Leeds & West Yorkshire

Dr Nihal Weerasena tribunal: Surgeon claims he was 'a scapegoat'

Nihal Weerasena
Image caption Dr Nihal Weerasena did not attend the first day of the medical tribunal in Manchester

A surgeon claims he was "a scapegoat" for "long-standing shortcomings" at a hospital's child heart unit, a medical tribunal has heard.

Dr Nihal Weerasena is accused of various failures in the care of six children and one adult while employed by Leeds Teaching Hospitals NHS Trust between 2008 and 2012.

He felt he was the victim of a "cover-up", the Manchester tribunal heard.

The trust referred the doctor to the General Medical Council (GMC) in 2014.

Dr Weerasena is not attending the hearing, in which the GMC claimed his fitness to practise is impaired because of misconduct in relation to a number of operations in which some children died.

He was referred after a review of the trust's paediatric care services, which included looking at clinical outcomes.

'Campaign against him'

Children's heart operations at Leeds General Infirmary had previously been stopped for a fortnight in 2013 after safety concerns.

A report later found the unit did not have excessive mortality rates.

Outlining the individual charges against Dr Weerasena, Chloe Hudson - representing the GMC - told the panel he had shown "substandard practice" in his treatment of a seven-year-old patient in 2012 in a "complex" surgery.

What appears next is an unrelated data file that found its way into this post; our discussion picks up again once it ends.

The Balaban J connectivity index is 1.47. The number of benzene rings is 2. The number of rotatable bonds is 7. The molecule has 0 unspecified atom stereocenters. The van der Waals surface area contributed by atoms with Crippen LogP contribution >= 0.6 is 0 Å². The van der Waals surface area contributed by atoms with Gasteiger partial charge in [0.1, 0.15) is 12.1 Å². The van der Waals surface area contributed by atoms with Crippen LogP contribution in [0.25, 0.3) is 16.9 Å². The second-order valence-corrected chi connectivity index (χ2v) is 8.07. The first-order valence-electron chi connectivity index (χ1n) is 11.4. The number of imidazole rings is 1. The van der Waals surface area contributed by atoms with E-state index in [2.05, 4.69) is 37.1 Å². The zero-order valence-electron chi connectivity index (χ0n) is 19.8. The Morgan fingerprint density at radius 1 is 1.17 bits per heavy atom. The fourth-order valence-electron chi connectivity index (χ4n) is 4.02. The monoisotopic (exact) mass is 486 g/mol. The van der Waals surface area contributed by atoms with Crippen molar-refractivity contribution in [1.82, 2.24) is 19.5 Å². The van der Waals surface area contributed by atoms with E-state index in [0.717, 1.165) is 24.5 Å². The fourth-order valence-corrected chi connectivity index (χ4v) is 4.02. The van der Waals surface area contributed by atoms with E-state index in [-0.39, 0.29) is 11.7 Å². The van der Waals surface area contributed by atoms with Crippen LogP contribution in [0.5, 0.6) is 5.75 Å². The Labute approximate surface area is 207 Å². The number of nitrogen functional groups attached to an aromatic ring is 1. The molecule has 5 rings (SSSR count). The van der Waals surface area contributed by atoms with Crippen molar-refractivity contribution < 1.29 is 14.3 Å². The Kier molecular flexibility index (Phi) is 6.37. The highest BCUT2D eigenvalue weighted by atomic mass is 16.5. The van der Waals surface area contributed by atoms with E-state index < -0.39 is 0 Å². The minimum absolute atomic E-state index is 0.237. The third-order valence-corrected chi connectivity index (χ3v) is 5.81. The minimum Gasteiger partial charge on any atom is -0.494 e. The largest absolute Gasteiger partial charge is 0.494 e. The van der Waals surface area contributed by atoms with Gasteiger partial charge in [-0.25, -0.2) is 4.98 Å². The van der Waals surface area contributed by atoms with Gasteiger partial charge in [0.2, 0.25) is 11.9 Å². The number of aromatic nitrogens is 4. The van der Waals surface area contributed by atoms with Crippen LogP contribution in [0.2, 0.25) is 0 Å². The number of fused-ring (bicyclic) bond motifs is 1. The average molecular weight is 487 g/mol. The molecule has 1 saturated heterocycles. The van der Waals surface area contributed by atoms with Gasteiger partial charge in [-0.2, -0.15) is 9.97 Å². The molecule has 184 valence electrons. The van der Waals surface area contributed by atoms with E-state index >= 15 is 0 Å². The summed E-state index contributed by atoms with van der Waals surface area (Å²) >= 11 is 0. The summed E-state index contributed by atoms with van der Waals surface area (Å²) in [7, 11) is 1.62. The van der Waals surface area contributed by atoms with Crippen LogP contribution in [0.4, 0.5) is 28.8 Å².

He is also alleged to have failed to keep an accurate record of surgery on a six-year-old patient in November 2010.

Ms Hudson said an expert witness criticised his operation on an eight-year-old patient in September 2010 to repair narrowing of the arteries into the heart.

The tribunal heard he also failed to seek senior surgical help during the procedure and failed to explain in his typed operation report why the patient had died.

Ms Hudson said: "In essence, the doctor says that there has been a campaign against him to cover up the long-standing shortcomings of Leeds Teaching Hospitals' paediatric heart surgery department and in effect he has been made a scapegoat for departmental failures."

The hearing is scheduled to last up to three weeks.

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